It's true: Size counts, at least in retirement plans.
FeeX, a service that calculates the fees in retirement plans, has studied the average expenses in retirement plans of different sizes, and found that the bigger the plan, the lower the average expense ratio of its funds. (The company currently tracks fees associated with 401(k) plans used by more than 10 million Americans.)
The differences are striking: For very large plans, those with more than 100,000 participants, the average expense ratio among funds was just 0.27 percent. But for very small plans with fewer than 100 participants, the average expense ratio for the funds offered was more than three times as high at 0.87 percent.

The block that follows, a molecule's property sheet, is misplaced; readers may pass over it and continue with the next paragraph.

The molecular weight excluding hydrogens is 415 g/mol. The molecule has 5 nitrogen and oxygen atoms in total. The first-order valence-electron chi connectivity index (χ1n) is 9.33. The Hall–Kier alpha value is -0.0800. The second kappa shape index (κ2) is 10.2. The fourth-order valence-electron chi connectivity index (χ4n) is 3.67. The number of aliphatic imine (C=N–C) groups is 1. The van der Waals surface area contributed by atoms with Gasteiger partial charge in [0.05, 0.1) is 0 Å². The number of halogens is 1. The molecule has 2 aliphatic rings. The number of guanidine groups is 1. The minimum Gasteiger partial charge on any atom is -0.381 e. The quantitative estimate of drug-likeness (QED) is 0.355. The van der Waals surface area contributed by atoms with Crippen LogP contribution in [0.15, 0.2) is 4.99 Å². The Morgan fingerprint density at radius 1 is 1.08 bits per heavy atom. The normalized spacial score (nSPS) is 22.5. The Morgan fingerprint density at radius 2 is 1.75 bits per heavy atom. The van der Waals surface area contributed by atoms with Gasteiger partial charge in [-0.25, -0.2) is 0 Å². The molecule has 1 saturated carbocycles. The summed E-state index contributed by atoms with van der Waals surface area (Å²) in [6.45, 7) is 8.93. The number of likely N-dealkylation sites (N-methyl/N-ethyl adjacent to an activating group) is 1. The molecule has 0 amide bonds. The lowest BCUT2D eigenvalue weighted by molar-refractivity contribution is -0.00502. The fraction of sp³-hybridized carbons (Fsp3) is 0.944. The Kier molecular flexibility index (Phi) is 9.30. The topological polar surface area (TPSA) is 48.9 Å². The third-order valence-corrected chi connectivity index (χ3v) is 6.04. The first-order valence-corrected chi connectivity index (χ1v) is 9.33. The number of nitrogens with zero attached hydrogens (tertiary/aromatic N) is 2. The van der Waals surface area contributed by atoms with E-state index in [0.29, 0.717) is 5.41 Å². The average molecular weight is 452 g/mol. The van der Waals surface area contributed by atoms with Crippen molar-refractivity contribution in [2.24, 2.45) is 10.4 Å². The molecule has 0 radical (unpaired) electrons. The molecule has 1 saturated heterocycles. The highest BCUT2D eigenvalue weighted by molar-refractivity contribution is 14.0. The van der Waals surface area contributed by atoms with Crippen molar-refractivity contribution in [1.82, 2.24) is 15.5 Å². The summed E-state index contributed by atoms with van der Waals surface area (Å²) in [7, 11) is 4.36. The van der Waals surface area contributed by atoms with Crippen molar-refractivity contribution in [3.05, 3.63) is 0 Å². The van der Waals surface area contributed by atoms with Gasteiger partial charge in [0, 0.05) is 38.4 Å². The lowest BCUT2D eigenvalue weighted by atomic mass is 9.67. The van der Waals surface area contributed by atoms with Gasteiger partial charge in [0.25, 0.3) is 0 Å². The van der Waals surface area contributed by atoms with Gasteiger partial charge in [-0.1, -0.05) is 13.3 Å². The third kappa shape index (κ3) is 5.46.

Even funds in slightly larger plans, with 100 to 1,000 participants, had an average expense ratio of 0.70 percent. While anything below 1 percent is considered relatively low, that's a big difference between plans.
The employers with small plans "had good intentions in mind," said Yoav Zurel, CEO of FeeX. "But they don't have the time and resources to invest to find the best 401(k) plan for their employees."
Time and resources are just part of the problem for smaller plans. Their sponsors tend to have less bargaining power with fund companies and other service providers, so they are less able to negotiate on costs. In addition, there are certain unavoidable costs associated with creating and maintaining a plan, like legal and administrative costs, and a plan with fewer participants will have each of them picking up a larger share of the tab.